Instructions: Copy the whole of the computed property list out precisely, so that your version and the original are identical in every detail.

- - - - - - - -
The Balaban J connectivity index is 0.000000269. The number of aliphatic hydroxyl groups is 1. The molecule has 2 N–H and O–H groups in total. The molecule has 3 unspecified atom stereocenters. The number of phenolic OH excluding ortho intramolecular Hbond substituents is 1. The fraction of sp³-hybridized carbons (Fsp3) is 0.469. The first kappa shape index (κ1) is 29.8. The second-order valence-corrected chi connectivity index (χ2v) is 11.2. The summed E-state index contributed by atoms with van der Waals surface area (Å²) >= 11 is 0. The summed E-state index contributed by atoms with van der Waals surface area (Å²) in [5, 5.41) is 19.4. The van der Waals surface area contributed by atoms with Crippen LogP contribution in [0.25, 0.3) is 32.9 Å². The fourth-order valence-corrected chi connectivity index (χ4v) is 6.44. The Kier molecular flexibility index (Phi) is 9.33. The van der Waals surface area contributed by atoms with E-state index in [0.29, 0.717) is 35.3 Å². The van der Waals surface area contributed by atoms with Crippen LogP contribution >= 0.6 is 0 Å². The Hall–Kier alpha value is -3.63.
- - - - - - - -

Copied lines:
The Balaban J connectivity index is 0.000000269. The number of aliphatic hydroxyl groups is 1. The molecule has 2 N–H and O–H groups in total. The molecule has 3 unspecified atom stereocenters. The number of phenolic OH excluding ortho intramolecular Hbond substituents is 1. The fraction of sp³-hybridized carbons (Fsp3) is 0.469. The first kappa shape index (κ1) is 29.8. The second-order valence-corrected chi connectivity index (χ2v) is 11.2. The summed E-state index contributed by atoms with van der Waals surface area (Å²) >= 11 is 0. The summed E-state index contributed by atoms with van der Waals surface area (Å²) in [5, 5.41) is 19.4. The van der Waals surface area contributed by atoms with Crippen LogP contribution in [0.25, 0.3) is 32.9 Å². The fourth-order valence-corrected chi connectivity index (χ4v) is 6.44. The Kier molecular flexibility index (Phi) is 9.33. The van der Waals surface area contributed by atoms with E-state index in [0.29, 0.717) is 35.3 Å². The van der Waals surface area contributed by atoms with Crippen LogP contribution >= 0.6 is 0 Å². The Hall–Kier alpha value is -3.63.